"To be sure, we simply did not get this one right,” US Airways Capt. Jim Palmersheim, the senior manager for Veterans and Military Initiatives, wrote in a lengthy post on the company’s Facebook page.
The incident occurred during a red eye flight from Portland, Oregon, that landed in Charlotte, North Carolina, Thursday morning.
According to passenger Cliff Autrey, who was sitting in first class, he heard First Sgt. Albert Marle talking to a female flight attendant.
"I said ‘Top, what’s going on,’” Autrey told ABC News, using a military nickname for a soldier of Marle’s rank.
Marle told him that he had asked to have his uniform jacket hung in the closet because "he didn’t want to get it wrinkled,” Autrey said.
"I thought to myself ‘Well that’s not a lot to ask,” Autrey said.
The flight attendant didn’t have the same reaction, however, and Autrey said that she became "quite emphatic,” reportedly saying that the closet was used only for first class passengers. She also put an end to Autrey’s offer to switch seats with the soldier.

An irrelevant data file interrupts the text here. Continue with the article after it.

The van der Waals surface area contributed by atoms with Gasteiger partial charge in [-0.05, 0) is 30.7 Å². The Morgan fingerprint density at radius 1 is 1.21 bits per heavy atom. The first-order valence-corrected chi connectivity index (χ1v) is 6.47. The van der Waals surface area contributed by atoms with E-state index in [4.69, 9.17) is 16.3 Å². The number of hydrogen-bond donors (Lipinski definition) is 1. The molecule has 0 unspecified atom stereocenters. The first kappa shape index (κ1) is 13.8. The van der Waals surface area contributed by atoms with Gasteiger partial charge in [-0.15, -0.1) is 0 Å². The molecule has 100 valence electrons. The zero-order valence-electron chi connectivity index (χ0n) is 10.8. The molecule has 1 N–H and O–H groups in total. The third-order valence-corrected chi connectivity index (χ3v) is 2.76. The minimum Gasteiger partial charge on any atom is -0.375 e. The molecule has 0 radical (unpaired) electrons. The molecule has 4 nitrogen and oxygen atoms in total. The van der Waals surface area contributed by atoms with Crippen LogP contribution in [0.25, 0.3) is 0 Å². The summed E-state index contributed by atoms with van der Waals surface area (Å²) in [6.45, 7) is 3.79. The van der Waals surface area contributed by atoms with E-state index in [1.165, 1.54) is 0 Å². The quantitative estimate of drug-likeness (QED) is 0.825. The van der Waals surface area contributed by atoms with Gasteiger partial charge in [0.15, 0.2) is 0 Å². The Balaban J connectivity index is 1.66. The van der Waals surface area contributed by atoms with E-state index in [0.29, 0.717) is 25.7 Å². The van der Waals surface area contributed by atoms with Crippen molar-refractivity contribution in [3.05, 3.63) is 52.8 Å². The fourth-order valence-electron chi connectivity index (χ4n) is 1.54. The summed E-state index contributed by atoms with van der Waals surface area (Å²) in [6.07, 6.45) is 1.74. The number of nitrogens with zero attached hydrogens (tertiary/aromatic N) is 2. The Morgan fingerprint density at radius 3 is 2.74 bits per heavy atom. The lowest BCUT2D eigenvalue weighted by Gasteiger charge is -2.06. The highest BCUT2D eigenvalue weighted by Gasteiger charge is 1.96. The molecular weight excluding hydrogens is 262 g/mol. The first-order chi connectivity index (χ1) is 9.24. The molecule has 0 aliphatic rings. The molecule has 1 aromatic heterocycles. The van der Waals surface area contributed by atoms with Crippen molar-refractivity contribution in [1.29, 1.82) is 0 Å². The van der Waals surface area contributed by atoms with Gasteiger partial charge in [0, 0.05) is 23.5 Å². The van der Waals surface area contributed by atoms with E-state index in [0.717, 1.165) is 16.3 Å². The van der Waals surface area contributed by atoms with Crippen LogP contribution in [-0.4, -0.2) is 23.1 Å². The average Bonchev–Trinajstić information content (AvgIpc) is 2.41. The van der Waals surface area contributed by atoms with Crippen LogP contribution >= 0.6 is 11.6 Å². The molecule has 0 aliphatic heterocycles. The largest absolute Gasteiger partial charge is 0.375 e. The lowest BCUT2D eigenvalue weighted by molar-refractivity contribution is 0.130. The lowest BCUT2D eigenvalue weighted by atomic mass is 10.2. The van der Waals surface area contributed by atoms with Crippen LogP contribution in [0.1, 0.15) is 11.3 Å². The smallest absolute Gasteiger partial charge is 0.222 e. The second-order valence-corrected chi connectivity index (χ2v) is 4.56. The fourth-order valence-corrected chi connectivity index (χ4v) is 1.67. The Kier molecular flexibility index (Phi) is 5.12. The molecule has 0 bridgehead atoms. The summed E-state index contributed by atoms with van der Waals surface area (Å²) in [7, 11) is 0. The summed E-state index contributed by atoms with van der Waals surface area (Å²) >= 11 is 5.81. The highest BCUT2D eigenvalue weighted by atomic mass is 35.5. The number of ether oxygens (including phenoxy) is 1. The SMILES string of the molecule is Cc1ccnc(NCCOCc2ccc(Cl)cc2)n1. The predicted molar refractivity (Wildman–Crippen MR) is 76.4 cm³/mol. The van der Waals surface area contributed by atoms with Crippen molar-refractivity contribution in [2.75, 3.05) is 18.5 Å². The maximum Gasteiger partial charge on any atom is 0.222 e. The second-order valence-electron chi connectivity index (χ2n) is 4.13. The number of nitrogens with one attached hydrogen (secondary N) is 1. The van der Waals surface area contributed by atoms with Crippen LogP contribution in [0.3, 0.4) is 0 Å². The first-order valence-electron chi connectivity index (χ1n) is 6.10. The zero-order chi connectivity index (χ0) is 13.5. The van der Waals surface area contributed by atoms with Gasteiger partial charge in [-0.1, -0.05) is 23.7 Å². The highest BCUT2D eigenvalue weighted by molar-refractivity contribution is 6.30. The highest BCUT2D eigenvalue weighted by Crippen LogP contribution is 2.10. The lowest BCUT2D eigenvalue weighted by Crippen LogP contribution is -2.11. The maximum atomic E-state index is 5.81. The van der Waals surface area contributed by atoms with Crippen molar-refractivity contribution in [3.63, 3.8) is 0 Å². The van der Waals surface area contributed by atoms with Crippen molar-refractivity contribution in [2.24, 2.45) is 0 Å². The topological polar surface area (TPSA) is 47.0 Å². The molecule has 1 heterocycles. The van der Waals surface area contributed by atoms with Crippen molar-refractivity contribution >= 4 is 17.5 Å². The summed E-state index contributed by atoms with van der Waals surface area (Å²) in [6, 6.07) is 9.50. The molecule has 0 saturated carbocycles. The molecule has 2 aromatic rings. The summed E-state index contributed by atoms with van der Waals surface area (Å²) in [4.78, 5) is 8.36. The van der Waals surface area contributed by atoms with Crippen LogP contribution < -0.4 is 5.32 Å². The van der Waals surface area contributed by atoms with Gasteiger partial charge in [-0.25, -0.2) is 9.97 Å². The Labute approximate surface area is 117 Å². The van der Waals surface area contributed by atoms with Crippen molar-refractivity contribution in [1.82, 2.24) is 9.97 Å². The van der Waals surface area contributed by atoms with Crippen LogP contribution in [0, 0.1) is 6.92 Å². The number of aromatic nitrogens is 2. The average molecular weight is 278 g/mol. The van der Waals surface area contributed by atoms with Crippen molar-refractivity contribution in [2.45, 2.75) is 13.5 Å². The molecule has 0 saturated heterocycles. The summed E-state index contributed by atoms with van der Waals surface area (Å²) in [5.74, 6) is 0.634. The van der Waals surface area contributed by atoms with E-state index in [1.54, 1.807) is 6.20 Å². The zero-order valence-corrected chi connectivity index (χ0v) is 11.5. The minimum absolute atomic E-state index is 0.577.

"She would not hear of that,” Autrey told ABC News. "She was reluctant to let that happen.”
The passenger seated behind Autrey in first class resolved the issue by taking Marle’s jacket and hanging it behind his chair, returning it to the soldier once they landed.
A woman who answered the phone at Marle's home said he did not want to discuss the incident.
"I don’t think she handled it right,” Autrey said. "It would have been a non-issue to have done that soldier the courtesy to hang up his jacket.”
The airline began apologizing on Friday, posting their respect for soldiers like Marle, an Army Ranger, on social media.
"We hold all those serving our country in the highest regard and apologize for any offense caused. We are reviewing the incident internally,” their Twitter post read.
They followed that up with a lengthy Facebook post on Saturday, highlighting various initiatives they have for service families.
"I share all of this not to deflect, but to try and provide a little understanding of just how committed we are to our active and retired military and how seriously we are taking this situation,” Palmersheim wrote in the Facebook note.